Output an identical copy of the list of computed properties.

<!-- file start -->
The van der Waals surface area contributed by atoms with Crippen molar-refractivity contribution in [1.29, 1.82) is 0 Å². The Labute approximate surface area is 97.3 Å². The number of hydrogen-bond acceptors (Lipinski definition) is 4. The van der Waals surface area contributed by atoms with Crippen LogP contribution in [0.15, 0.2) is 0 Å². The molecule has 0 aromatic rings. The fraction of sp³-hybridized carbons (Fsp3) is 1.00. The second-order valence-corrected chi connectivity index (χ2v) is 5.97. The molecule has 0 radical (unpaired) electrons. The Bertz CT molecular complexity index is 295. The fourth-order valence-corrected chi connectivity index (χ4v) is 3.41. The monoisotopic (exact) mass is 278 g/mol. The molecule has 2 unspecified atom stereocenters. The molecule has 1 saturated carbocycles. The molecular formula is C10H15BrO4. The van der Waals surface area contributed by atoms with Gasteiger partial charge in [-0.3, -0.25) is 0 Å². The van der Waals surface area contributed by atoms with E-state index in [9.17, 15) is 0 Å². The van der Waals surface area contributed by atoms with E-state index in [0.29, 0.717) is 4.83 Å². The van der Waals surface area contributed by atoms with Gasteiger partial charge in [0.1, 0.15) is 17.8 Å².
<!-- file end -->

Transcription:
The van der Waals surface area contributed by atoms with Crippen molar-refractivity contribution in [1.29, 1.82) is 0 Å². The Labute approximate surface area is 97.3 Å². The number of hydrogen-bond acceptors (Lipinski definition) is 4. The van der Waals surface area contributed by atoms with Crippen LogP contribution in [0.15, 0.2) is 0 Å². The molecule has 0 aromatic rings. The fraction of sp³-hybridized carbons (Fsp3) is 1.00. The second-order valence-corrected chi connectivity index (χ2v) is 5.97. The molecule has 0 radical (unpaired) electrons. The Bertz CT molecular complexity index is 295. The fourth-order valence-corrected chi connectivity index (χ4v) is 3.41. The monoisotopic (exact) mass is 278 g/mol. The molecule has 2 unspecified atom stereocenters. The molecule has 1 saturated carbocycles. The molecular formula is C10H15BrO4. The van der Waals surface area contributed by atoms with Gasteiger partial charge in [-0.3, -0.25) is 0 Å². The van der Waals surface area contributed by atoms with E-state index in [9.17, 15) is 0 Å². The van der Waals surface area contributed by atoms with E-state index in [0.29, 0.717) is 4.83 Å². The van der Waals surface area contributed by atoms with Gasteiger partial charge in [0.1, 0.15) is 17.8 Å².